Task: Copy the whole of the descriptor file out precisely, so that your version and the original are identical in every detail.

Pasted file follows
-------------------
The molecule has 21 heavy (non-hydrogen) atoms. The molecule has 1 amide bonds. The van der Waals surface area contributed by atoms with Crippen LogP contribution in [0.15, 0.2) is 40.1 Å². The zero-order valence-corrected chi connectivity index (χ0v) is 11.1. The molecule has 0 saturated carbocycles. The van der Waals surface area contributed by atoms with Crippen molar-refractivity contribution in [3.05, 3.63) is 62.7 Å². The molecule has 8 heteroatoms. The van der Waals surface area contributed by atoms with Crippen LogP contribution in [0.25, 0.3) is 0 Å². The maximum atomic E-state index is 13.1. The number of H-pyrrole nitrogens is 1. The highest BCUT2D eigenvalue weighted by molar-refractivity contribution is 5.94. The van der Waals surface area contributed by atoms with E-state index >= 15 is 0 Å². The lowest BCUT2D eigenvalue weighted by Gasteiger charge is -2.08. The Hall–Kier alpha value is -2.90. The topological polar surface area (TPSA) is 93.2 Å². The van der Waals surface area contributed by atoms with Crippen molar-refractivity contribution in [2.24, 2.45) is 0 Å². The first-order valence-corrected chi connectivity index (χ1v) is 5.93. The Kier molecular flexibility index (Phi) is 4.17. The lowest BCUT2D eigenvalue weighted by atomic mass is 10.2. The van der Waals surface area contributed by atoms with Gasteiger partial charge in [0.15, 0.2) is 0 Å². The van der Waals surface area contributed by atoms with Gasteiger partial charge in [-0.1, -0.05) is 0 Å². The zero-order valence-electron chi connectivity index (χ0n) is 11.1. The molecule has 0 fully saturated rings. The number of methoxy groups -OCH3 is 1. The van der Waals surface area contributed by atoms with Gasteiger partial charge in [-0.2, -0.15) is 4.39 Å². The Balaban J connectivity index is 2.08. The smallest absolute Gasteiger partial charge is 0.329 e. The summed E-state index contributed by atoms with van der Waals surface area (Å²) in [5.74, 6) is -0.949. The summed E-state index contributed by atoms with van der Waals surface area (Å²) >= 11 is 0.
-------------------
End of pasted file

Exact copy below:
The molecule has 21 heavy (non-hydrogen) atoms. The molecule has 1 amide bonds. The van der Waals surface area contributed by atoms with Crippen LogP contribution in [0.15, 0.2) is 40.1 Å². The zero-order valence-corrected chi connectivity index (χ0v) is 11.1. The molecule has 0 saturated carbocycles. The van der Waals surface area contributed by atoms with Crippen molar-refractivity contribution in [3.05, 3.63) is 62.7 Å². The molecule has 8 heteroatoms. The van der Waals surface area contributed by atoms with Crippen LogP contribution in [0.25, 0.3) is 0 Å². The maximum atomic E-state index is 13.1. The number of H-pyrrole nitrogens is 1. The highest BCUT2D eigenvalue weighted by molar-refractivity contribution is 5.94. The van der Waals surface area contributed by atoms with E-state index >= 15 is 0 Å². The lowest BCUT2D eigenvalue weighted by Gasteiger charge is -2.08. The Hall–Kier alpha value is -2.90. The topological polar surface area (TPSA) is 93.2 Å². The van der Waals surface area contributed by atoms with Crippen molar-refractivity contribution in [2.24, 2.45) is 0 Å². The first-order valence-corrected chi connectivity index (χ1v) is 5.93. The Kier molecular flexibility index (Phi) is 4.17. The lowest BCUT2D eigenvalue weighted by atomic mass is 10.2. The van der Waals surface area contributed by atoms with Gasteiger partial charge in [0.15, 0.2) is 0 Å². The van der Waals surface area contributed by atoms with Gasteiger partial charge in [-0.1, -0.05) is 0 Å². The zero-order valence-electron chi connectivity index (χ0n) is 11.1. The molecule has 0 fully saturated rings. The number of methoxy groups -OCH3 is 1. The van der Waals surface area contributed by atoms with Gasteiger partial charge in [-0.2, -0.15) is 4.39 Å². The Balaban J connectivity index is 2.08. The smallest absolute Gasteiger partial charge is 0.329 e. The summed E-state index contributed by atoms with van der Waals surface area (Å²) in [5.74, 6) is -0.949. The summed E-state index contributed by atoms with van der Waals surface area (Å²) >= 11 is 0.